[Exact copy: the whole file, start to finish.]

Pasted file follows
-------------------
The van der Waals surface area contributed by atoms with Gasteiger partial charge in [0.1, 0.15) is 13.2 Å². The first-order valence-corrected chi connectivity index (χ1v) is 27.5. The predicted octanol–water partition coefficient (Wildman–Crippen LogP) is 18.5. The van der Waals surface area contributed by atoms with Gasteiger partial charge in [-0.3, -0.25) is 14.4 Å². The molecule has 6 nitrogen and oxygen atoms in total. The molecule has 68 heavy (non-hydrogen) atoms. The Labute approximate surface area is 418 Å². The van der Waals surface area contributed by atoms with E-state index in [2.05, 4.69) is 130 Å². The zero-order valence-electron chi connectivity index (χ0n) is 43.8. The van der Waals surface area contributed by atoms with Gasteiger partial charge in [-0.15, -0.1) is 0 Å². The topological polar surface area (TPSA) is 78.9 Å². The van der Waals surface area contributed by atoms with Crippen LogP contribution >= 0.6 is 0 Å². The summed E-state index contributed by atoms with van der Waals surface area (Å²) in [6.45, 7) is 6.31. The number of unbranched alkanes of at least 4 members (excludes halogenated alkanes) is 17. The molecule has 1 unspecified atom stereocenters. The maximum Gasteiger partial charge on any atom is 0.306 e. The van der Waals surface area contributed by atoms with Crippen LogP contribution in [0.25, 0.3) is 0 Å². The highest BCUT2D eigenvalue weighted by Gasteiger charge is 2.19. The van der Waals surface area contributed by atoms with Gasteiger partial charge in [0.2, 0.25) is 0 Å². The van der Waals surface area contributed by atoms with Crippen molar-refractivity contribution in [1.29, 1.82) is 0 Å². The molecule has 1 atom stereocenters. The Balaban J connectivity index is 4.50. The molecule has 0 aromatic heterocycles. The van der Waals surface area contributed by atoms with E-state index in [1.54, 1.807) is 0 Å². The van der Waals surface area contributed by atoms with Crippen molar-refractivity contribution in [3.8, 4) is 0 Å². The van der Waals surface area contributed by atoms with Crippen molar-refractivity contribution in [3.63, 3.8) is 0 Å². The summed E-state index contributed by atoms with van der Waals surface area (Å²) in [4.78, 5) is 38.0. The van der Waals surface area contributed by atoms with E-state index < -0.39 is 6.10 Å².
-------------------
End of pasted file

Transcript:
The van der Waals surface area contributed by atoms with Gasteiger partial charge in [0.1, 0.15) is 13.2 Å². The first-order valence-corrected chi connectivity index (χ1v) is 27.5. The predicted octanol–water partition coefficient (Wildman–Crippen LogP) is 18.5. The van der Waals surface area contributed by atoms with Gasteiger partial charge in [-0.3, -0.25) is 14.4 Å². The molecule has 6 nitrogen and oxygen atoms in total. The molecule has 68 heavy (non-hydrogen) atoms. The Labute approximate surface area is 418 Å². The van der Waals surface area contributed by atoms with E-state index in [2.05, 4.69) is 130 Å². The zero-order valence-electron chi connectivity index (χ0n) is 43.8. The van der Waals surface area contributed by atoms with Gasteiger partial charge in [-0.15, -0.1) is 0 Å². The topological polar surface area (TPSA) is 78.9 Å². The van der Waals surface area contributed by atoms with Crippen LogP contribution >= 0.6 is 0 Å². The summed E-state index contributed by atoms with van der Waals surface area (Å²) in [6.45, 7) is 6.31. The number of unbranched alkanes of at least 4 members (excludes halogenated alkanes) is 17. The molecule has 1 unspecified atom stereocenters. The maximum Gasteiger partial charge on any atom is 0.306 e. The van der Waals surface area contributed by atoms with Crippen LogP contribution in [0.25, 0.3) is 0 Å². The highest BCUT2D eigenvalue weighted by Gasteiger charge is 2.19. The van der Waals surface area contributed by atoms with Gasteiger partial charge in [0.2, 0.25) is 0 Å². The van der Waals surface area contributed by atoms with Crippen molar-refractivity contribution in [1.29, 1.82) is 0 Å². The molecule has 1 atom stereocenters. The Balaban J connectivity index is 4.50. The molecule has 0 aromatic heterocycles. The van der Waals surface area contributed by atoms with E-state index in [1.54, 1.807) is 0 Å². The van der Waals surface area contributed by atoms with Crippen molar-refractivity contribution in [3.8, 4) is 0 Å². The van der Waals surface area contributed by atoms with Crippen molar-refractivity contribution in [3.63, 3.8) is 0 Å². The summed E-state index contributed by atoms with van der Waals surface area (Å²) in [4.78, 5) is 38.0. The van der Waals surface area contributed by atoms with E-state index < -0.39 is 6.10 Å².